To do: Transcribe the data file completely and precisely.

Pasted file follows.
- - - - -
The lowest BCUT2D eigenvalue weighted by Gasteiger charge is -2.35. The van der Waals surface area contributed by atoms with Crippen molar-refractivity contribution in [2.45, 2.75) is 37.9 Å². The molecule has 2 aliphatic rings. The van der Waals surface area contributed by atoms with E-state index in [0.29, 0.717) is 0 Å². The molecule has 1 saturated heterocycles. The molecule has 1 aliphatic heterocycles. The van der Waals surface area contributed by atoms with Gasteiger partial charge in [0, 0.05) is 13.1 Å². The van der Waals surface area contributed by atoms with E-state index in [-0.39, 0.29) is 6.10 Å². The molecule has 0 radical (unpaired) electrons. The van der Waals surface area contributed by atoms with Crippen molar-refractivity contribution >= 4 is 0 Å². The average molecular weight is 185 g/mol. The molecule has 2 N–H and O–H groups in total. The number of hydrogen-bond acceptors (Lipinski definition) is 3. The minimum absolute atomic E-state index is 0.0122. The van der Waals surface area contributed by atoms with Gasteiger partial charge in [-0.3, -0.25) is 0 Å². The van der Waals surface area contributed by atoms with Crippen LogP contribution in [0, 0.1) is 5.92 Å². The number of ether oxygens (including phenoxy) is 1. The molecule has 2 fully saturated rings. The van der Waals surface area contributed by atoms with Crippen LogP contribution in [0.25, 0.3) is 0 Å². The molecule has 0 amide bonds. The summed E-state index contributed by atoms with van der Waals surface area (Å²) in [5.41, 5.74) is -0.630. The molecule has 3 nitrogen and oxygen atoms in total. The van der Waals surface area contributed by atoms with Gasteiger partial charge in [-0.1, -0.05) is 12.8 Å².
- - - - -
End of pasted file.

The lowest BCUT2D eigenvalue weighted by Gasteiger charge is -2.35. The van der Waals surface area contributed by atoms with Crippen molar-refractivity contribution in [2.45, 2.75) is 37.9 Å². The molecule has 2 aliphatic rings. The van der Waals surface area contributed by atoms with E-state index in [0.29, 0.717) is 0 Å². The molecule has 1 saturated heterocycles. The molecule has 1 aliphatic heterocycles. The van der Waals surface area contributed by atoms with Gasteiger partial charge in [0, 0.05) is 13.1 Å². The van der Waals surface area contributed by atoms with E-state index in [-0.39, 0.29) is 6.10 Å². The molecule has 0 radical (unpaired) electrons. The van der Waals surface area contributed by atoms with Crippen molar-refractivity contribution >= 4 is 0 Å². The average molecular weight is 185 g/mol. The molecule has 2 N–H and O–H groups in total. The number of hydrogen-bond acceptors (Lipinski definition) is 3. The minimum absolute atomic E-state index is 0.0122. The van der Waals surface area contributed by atoms with Gasteiger partial charge in [-0.3, -0.25) is 0 Å². The van der Waals surface area contributed by atoms with Crippen LogP contribution in [0, 0.1) is 5.92 Å². The number of ether oxygens (including phenoxy) is 1. The molecule has 2 fully saturated rings. The van der Waals surface area contributed by atoms with Crippen LogP contribution in [0.25, 0.3) is 0 Å². The molecule has 0 amide bonds. The summed E-state index contributed by atoms with van der Waals surface area (Å²) in [5.41, 5.74) is -0.630. The molecule has 3 nitrogen and oxygen atoms in total. The van der Waals surface area contributed by atoms with Gasteiger partial charge in [-0.1, -0.05) is 12.8 Å².